ElectionGudie

May 25, 2014 Held

7,157,498
Voted
Belgium

Kingdom of Belgium

Election for Volksvertegenwoordigers / Chambre des Representants (Belgian Chamber of Representatives)

Results

84%
Voter
Turnout*
Cast Votes:7,157,498
Valid Votes:6,745,059
Invalid Votes:412,439

Parties:

Party Seats Won Seats Change Votes

New Flemish Alliance 33 - 1,366,414

20.26%

Socialist Party (Walloon) 23 - 787,165

11.67%

Christian Democrats and Flemish 18 - 783,060

11.61%

Open Flemish Liberals and Democrats 14 - 659,582

9.78%

Francophone Reformist Movement 20 - 650,290

9.64%

Socialist Party Differently 13 - 595,486

8.83%

Green 6 - 358,947

5.32%

Humanist Democratic Centre 9 - 336,281

4.99%

Workers' Party 2 - 251,289

3.72%

Flemish Interest 3 - - 247,746

3.67%

Ecologist (Francophone) 6 - 222,551

3.30%

Francophone Democratic Federalists 2 - 121,403

1.80%

People's Party 1 - 102,599

1.51%

Libertarian, Direct, Democratic - - 28,414

0.42%

Seat Shares:

More Info:

At stake in this election:

  • 150 seats in the Chamber of Representatives of Belgium

Description of government structure:

  • Chief of State: King PHILIPPE[1]
  • Head of Government: Prime Minister Elio DI RUPO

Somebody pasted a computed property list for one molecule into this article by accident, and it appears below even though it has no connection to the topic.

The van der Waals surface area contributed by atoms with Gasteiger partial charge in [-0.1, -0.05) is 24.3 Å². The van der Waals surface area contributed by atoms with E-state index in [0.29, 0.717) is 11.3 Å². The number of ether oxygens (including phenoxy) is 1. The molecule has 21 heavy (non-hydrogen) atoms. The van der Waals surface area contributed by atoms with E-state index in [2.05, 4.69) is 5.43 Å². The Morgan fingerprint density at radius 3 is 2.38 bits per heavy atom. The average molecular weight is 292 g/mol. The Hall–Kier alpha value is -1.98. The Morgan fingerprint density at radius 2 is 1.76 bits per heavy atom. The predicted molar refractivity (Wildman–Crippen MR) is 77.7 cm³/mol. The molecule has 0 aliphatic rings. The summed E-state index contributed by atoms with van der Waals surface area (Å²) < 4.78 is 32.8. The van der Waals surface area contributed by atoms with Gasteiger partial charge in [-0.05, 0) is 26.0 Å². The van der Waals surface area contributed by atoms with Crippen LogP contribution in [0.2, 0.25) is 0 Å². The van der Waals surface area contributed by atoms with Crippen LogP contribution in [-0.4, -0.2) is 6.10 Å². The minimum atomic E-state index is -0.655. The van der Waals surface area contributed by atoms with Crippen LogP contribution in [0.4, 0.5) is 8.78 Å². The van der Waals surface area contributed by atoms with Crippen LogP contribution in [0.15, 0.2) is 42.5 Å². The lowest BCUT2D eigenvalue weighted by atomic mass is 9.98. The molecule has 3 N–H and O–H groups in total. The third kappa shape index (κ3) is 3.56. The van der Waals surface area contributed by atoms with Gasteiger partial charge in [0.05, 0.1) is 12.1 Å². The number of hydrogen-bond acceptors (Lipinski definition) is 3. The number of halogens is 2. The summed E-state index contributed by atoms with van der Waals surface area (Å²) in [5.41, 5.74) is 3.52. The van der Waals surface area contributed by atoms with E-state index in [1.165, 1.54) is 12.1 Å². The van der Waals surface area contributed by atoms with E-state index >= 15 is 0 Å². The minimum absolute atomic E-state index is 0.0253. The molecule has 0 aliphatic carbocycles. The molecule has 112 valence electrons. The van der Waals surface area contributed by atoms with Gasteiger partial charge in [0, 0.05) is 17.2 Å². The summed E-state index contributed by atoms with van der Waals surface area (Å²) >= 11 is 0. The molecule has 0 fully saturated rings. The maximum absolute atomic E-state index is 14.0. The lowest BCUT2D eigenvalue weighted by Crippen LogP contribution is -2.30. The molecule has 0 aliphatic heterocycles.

• Assembly: Belgium has a bicameral Parliament consisting of the Senate (Senaat / Senat) with 71 seats and the Chamber of Representatives (Volksvertegenwoordigers / Chambre des Representants) with 150 seats.[2]

Description of electoral system:

  • In the Chamber of Representatives (Volksvertegenwoordigers / Chambre des Representants), 150 members are elected through a flexible-list proportional representation system to serve 5-year terms. There are 11 multi-member constituencies. Electors are given a list of candidates from each party. They may either vote for this list, backing the party's order, or cast a preferential vote for a specific candidate. Preferential votes have the ability to move candidates up and down the list order. In addition to a regular candidate list, parties provide a list of alternate candidates. These alternate candidates take office if a regular candidate takes a position as a minister. Although voters choosing to elect more than one preferential candidate, all votes must be for the same party. Party-lists must provide an equal number of male and female candidates. In addition, the first two candidates presented on a list must be from different genders. Following the first two names, however, parties may order their candidates as they choose, without regard to gender. There is a 5 percent minimum threshold for each party to reach in each district in 8 of the 11 constituencies.

Election Note: